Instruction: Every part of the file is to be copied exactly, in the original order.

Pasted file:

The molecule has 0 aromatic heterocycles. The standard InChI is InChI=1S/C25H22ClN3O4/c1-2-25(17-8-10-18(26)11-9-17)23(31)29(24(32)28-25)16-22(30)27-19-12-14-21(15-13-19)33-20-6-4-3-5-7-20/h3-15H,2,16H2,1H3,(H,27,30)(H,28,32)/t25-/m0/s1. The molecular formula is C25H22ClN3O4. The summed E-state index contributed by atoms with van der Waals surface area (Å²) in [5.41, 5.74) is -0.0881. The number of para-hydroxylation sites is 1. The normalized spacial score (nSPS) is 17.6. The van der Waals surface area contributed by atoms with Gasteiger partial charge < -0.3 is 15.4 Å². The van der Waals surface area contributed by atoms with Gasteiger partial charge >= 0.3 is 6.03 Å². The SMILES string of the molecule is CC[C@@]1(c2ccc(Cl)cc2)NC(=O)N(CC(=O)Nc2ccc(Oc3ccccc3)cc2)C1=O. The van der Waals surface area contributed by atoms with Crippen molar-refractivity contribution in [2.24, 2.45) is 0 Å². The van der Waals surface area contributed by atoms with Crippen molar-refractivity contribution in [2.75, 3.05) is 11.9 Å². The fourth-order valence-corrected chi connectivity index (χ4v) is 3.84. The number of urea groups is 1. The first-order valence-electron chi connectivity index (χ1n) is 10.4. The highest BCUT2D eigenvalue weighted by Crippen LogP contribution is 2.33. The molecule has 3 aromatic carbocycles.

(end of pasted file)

The molecule has 0 aromatic heterocycles. The standard InChI is InChI=1S/C25H22ClN3O4/c1-2-25(17-8-10-18(26)11-9-17)23(31)29(24(32)28-25)16-22(30)27-19-12-14-21(15-13-19)33-20-6-4-3-5-7-20/h3-15H,2,16H2,1H3,(H,27,30)(H,28,32)/t25-/m0/s1. The molecular formula is C25H22ClN3O4. The summed E-state index contributed by atoms with van der Waals surface area (Å²) in [5.41, 5.74) is -0.0881. The number of para-hydroxylation sites is 1. The normalized spacial score (nSPS) is 17.6. The van der Waals surface area contributed by atoms with Gasteiger partial charge < -0.3 is 15.4 Å². The van der Waals surface area contributed by atoms with Gasteiger partial charge >= 0.3 is 6.03 Å². The SMILES string of the molecule is CC[C@@]1(c2ccc(Cl)cc2)NC(=O)N(CC(=O)Nc2ccc(Oc3ccccc3)cc2)C1=O. The van der Waals surface area contributed by atoms with Crippen molar-refractivity contribution in [2.24, 2.45) is 0 Å². The van der Waals surface area contributed by atoms with Crippen molar-refractivity contribution in [2.75, 3.05) is 11.9 Å². The fourth-order valence-corrected chi connectivity index (χ4v) is 3.84. The number of urea groups is 1. The first-order valence-electron chi connectivity index (χ1n) is 10.4. The highest BCUT2D eigenvalue weighted by Crippen LogP contribution is 2.33. The molecule has 3 aromatic carbocycles.